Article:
US State Department concerned about Poland's media law
The United States is concerned about the adoption of a media law that may hit the biggest US investor in Poland, Discovery group, owner of Poland's leading television group TVN, a deputy spokesperson for the Department of State has said.
Jalina Porter made the statement at a press conference on Friday after the Polish lower house of parliament in a surprisingly swift move passed a bill that was rejected by the Senate a few months ago.
The new regulations, which require a non-European Economic Area media owners to sell their majority stakes in Polish media companies and caps their ownership level at 49 percent, will affect only TVN, which is owned by US media giant Discovery.
TVN has been critical of the Polish government and has exposed a number of scandals related to government officials.
Porter said that "the United States is troubled by the passage in Poland today of a law that would gravely weaken media freedom in that country."
"We also encourage (Polish) President (Andrzej) Duda to reaffirm his past statements in support of freedom of expression, the sanctity of contracts, and the shared values that underpin our relationship," she added.
"We also strongly encourage him to act on these values in regards to this legislation that, if it does become law in its current form, could severely impact media freedom as well as the foreign investment climate," she said.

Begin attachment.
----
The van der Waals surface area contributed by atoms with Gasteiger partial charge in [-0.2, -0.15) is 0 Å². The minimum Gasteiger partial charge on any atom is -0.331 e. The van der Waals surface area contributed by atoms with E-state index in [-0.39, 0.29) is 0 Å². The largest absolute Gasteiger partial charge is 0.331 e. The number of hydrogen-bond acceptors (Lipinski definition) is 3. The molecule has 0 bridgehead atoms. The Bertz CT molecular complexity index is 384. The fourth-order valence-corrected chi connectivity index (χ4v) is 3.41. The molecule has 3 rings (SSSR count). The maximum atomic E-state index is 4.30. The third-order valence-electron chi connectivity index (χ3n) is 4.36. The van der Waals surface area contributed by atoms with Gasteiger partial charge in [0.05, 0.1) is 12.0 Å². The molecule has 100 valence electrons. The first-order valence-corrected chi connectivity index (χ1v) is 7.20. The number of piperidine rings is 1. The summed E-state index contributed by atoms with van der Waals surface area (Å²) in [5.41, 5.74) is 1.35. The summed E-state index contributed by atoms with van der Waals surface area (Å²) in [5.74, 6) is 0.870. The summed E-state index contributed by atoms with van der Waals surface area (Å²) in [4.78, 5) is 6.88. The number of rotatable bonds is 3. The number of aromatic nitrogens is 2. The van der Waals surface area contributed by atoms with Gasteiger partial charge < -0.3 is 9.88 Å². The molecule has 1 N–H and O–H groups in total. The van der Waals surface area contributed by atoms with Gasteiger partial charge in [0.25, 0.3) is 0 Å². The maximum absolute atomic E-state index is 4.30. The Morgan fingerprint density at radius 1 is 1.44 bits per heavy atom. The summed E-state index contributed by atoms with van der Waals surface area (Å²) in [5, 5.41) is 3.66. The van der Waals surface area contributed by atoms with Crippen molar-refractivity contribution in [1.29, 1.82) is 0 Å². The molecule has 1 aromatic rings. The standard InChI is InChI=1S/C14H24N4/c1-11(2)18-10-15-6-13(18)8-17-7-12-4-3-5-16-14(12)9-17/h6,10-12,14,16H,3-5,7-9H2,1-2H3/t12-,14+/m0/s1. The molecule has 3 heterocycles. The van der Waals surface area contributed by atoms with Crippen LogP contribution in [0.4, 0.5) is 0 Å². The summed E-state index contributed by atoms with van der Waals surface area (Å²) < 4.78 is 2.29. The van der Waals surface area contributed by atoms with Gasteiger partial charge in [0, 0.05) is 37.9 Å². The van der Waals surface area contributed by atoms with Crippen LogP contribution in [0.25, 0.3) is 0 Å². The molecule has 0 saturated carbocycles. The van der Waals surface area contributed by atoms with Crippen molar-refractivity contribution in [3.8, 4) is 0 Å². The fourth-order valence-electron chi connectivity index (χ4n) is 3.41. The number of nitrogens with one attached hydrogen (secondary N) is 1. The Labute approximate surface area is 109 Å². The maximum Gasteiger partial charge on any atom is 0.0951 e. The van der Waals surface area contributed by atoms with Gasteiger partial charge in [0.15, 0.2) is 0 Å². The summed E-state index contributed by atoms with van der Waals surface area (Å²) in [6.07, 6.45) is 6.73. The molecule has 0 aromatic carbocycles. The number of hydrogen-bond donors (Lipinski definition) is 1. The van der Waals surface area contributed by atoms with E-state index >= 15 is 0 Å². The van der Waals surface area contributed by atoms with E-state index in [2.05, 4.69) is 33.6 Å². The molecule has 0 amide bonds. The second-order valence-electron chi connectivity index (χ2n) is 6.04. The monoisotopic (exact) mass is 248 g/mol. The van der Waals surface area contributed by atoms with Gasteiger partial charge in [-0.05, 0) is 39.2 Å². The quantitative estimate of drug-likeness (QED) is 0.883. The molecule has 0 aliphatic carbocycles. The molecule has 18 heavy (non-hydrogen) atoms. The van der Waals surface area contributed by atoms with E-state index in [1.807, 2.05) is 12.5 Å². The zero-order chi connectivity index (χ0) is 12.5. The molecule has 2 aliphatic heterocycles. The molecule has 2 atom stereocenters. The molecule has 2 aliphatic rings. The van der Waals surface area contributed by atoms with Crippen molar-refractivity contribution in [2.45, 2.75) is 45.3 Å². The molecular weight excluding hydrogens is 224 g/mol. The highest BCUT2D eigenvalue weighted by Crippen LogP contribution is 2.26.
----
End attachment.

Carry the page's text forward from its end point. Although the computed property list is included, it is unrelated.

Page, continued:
The final decision on the draft legislation is now in the hands of the Polish president, who can sign the bill into law, veto it or send it to the country's Constitutional Tribunal, which the opposition says has been politicised by the ruling party, to verify the legislation's constitutionality.
Duda previously said that he would protect media freedom and bilateral commitments, but his comment on Friday was not unequivocal.
"Of course, we will analyse it (the law) and an appropriate decision will be made," Duda said. "I've already spoken about the angle from which I will assess the bill, and I will make such a decision."
PAP has learned that US Republican and Democrat congressmen are also working on an appeal to Poland on the matter.
In the past, deputies from both houses of the US Congress sent letters to Poland criticising the new draft solutions.
Donald Tusk, leader of Poland's main opposition party, the centrist Civic Platform, told TVN24, a news outlet owned by TVN, on Friday that "it's not a dark day for Polish democracy, it's dark six years for Polish democracy," referring to the six-year-long rule of the conservative Law and Justice (PiS) party.
He said it was obvious for him that "for (PiS) Chairman (Jarosław) Kaczyński free media are the same problem that free courts, opposition and the constitution used to be, or still are".
"One can say that he's quite consistent in these attacks on the foundations of democracy," Tusk added.